Introduction

In the past decade increasing attention is being paid to the subject of sustainability in buildings. The Leadership in Energy and Environmental Design (LEED) rating system developed by the US Green Building Council has particularly focused the building design community on designing and constructing buildings to this higher sustainable standard. At the same time the leaders in the field are looking for ‘what next’.

The concept behind net zero energy buildings is that from an energy consumption and production perspective, buildings should no longer be net consumers of energy but also producers. In a net zero energy building the annual energy production matches the annual energy consumption. Furthermore the energy production is from only renewable energy sources. Many renewable energy sources fluctuate in their output according to the resource being harvested. The sun, for example, sets in the evenings and is generally more available as a resource in the summer than the winter. Thus ‘net energy’ recognizes that the annual basis of energy flows between production and consumption balances out on an annual basis.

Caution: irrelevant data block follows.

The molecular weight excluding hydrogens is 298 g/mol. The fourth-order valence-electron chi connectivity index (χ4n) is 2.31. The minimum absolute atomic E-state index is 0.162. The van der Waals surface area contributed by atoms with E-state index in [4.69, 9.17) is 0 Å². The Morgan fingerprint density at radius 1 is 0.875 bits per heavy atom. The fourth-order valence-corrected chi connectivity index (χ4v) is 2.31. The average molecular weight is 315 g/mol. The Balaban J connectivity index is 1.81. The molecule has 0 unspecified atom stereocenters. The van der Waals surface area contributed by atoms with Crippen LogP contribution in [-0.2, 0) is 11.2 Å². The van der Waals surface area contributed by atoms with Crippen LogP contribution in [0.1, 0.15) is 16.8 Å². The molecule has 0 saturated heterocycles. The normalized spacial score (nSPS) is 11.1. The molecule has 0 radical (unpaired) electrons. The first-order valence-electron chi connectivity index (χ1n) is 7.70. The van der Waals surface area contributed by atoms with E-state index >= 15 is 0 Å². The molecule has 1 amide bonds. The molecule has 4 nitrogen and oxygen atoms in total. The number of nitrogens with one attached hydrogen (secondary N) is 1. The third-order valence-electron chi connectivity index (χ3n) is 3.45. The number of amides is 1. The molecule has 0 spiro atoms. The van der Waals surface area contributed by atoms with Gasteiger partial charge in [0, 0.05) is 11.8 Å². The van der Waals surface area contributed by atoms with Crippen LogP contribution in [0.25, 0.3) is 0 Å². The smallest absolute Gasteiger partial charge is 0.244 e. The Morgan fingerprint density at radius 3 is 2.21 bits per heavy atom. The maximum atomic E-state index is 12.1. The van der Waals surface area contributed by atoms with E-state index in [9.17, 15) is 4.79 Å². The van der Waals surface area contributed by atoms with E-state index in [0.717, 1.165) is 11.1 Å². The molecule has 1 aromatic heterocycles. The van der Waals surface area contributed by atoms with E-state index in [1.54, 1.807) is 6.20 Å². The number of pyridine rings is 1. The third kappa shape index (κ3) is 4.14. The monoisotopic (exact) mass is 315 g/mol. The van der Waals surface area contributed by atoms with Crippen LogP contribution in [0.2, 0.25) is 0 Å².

The concept behind net zero energy buildings is that from an energy consumption and production perspective, buildings should no longer be net consumers of energy but also producers.
 

At its core there is no secret to achieving a net zero energy building. In most situations a large enough renewable energy production system can always be purchased. However, renewable energy systems nearly always require significant capital investment and, using solar as an example, can also require a significant area requirement for the collection of the renewable energy source. Thus the more prudent approach is to reduce the energy consumption requirements as much as practically possible in order to reduce the size of the renewable energy system that must be purchased.

To that end this report focuses on a single archetype of building construction: retail, from which a total of five designs were investigated. The designs range from business as usual, in terms of insulation, lighting and HVAC systems, to very low energy consuming options. The required renewable energy system to achieve net zero was then sized. Total construction costs as well as operating costs normalized to the gross floor area of the building were then analyzed.

Two locations were investigated for this project Cambridge, Ontario and Vancouver, British Columbia.